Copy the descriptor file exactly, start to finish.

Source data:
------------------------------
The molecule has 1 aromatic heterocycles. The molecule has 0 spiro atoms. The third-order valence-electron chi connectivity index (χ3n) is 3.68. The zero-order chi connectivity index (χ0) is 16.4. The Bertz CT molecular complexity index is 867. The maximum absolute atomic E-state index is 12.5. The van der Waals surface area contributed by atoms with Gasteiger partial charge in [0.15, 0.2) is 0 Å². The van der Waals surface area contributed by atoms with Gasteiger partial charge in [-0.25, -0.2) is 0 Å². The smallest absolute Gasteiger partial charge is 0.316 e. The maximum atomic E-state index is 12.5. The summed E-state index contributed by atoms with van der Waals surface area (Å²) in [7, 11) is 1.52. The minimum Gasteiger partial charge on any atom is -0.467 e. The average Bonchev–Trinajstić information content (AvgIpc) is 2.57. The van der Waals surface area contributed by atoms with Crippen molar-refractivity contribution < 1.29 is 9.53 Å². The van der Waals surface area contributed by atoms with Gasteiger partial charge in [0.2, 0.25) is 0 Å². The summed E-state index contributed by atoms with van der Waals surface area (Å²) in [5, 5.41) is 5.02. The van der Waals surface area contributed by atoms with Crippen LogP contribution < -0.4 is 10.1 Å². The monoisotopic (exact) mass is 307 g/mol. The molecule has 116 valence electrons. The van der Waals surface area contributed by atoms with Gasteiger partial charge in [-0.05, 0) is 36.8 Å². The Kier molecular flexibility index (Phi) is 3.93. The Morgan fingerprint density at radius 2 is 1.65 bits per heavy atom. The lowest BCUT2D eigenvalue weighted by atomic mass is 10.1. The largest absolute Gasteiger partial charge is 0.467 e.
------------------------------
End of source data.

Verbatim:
The molecule has 1 aromatic heterocycles. The molecule has 0 spiro atoms. The third-order valence-electron chi connectivity index (χ3n) is 3.68. The zero-order chi connectivity index (χ0) is 16.4. The Bertz CT molecular complexity index is 867. The maximum absolute atomic E-state index is 12.5. The van der Waals surface area contributed by atoms with Gasteiger partial charge in [0.15, 0.2) is 0 Å². The van der Waals surface area contributed by atoms with Gasteiger partial charge in [-0.25, -0.2) is 0 Å². The smallest absolute Gasteiger partial charge is 0.316 e. The maximum atomic E-state index is 12.5. The summed E-state index contributed by atoms with van der Waals surface area (Å²) in [7, 11) is 1.52. The minimum Gasteiger partial charge on any atom is -0.467 e. The average Bonchev–Trinajstić information content (AvgIpc) is 2.57. The van der Waals surface area contributed by atoms with Crippen molar-refractivity contribution < 1.29 is 9.53 Å². The van der Waals surface area contributed by atoms with Gasteiger partial charge in [0.2, 0.25) is 0 Å². The summed E-state index contributed by atoms with van der Waals surface area (Å²) in [5, 5.41) is 5.02. The van der Waals surface area contributed by atoms with Crippen LogP contribution < -0.4 is 10.1 Å². The monoisotopic (exact) mass is 307 g/mol. The molecule has 116 valence electrons. The van der Waals surface area contributed by atoms with Gasteiger partial charge in [-0.05, 0) is 36.8 Å². The Kier molecular flexibility index (Phi) is 3.93. The Morgan fingerprint density at radius 2 is 1.65 bits per heavy atom. The lowest BCUT2D eigenvalue weighted by atomic mass is 10.1. The largest absolute Gasteiger partial charge is 0.467 e.